Many of us spend most of our waking hours staring at a digital screen, which can strain our eyes and actually make it more difficult to focus on, and therefore process, what we're looking at.
To refocus the eyes, just stare at a distant object for a few minutes. One doctor suggested the "20-20-20 rule" to a journalist at LifeHacker. It goes like this: Every 20 minutes, take 20 seconds to stare at an object at least 20 feet away.
Get a good night's sleep
One of the main symptoms of chronic sleep loss is poor concentration. Getting a solid seven to eight hours ahead of a busy work day could be the difference between being frazzled and being laser-focused.
If you can disconnect from the internet, there are fewer things to distract you from the work at hand. Experts think that every time you flip between tasks — whether it be responding to a friend on Facebook or checking your inbox — a little bit of your attention remains with the task you just left.
Sophie Leroy, a professor at the University of Washington at Bothell, coined the term "attention residue" as the reason for why it's so hard to change tasks. Eliminating those online distractions can keep you from finding tasks to flip between and help you focus.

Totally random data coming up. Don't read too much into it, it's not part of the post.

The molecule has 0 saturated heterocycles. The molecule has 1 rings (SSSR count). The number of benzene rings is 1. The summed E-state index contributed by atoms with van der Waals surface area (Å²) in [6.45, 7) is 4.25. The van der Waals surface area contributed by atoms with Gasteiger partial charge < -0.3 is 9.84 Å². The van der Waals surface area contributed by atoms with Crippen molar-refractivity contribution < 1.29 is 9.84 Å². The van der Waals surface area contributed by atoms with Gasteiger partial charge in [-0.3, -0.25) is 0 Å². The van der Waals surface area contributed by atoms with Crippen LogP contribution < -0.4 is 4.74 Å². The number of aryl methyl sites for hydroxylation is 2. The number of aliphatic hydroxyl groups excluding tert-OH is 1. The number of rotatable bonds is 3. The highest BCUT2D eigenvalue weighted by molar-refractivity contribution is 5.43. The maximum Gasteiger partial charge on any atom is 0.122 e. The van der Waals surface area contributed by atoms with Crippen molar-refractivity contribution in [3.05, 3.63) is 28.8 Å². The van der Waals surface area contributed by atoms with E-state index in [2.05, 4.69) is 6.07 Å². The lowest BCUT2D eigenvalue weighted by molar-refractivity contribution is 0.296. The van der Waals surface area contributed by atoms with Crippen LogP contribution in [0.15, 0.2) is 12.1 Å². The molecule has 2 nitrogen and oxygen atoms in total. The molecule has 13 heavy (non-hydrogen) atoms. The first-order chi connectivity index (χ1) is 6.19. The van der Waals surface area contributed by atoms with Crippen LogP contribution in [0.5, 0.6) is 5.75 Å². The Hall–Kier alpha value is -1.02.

Designate your perfect study spot
Focusing requires a lot of willpower, and so does making decisions. According to a concept called ego depletion, we have a finite amount of mental energy, and both decision-making and willpower can drain it.
To save that energy for concentration, proponents of the theory suggest getting rid of excess variables that require you to make decisions, like choosing where to work. Try working from the same location whenever you need to focus, for example. That way, when it's time to get the work done, you won't have to waste time deciding where to go.
If you're used to needing multiple forms of stimulation while "relaxing," it may have a negative impact on your ability to focus, says Newport. So instead of checking Facebook from your phone while watching Netflix, he suggests picking one of the two activities or taking a break from stimulation.
In small doses, Newport says boredom can be helpful, especially if it keeps you from multitasking overload.
Devote specific hours to tasks
We've all been there. You show up to the coffee shop, the whole day's ahead of you, but you just can't focus for an hour or two.
Newport says giving yourself tighter parameters could help cut down the amount of decisions you have to make. Like picking a consistent focus spot, designating "focus hours" also helps fend off ego depletion.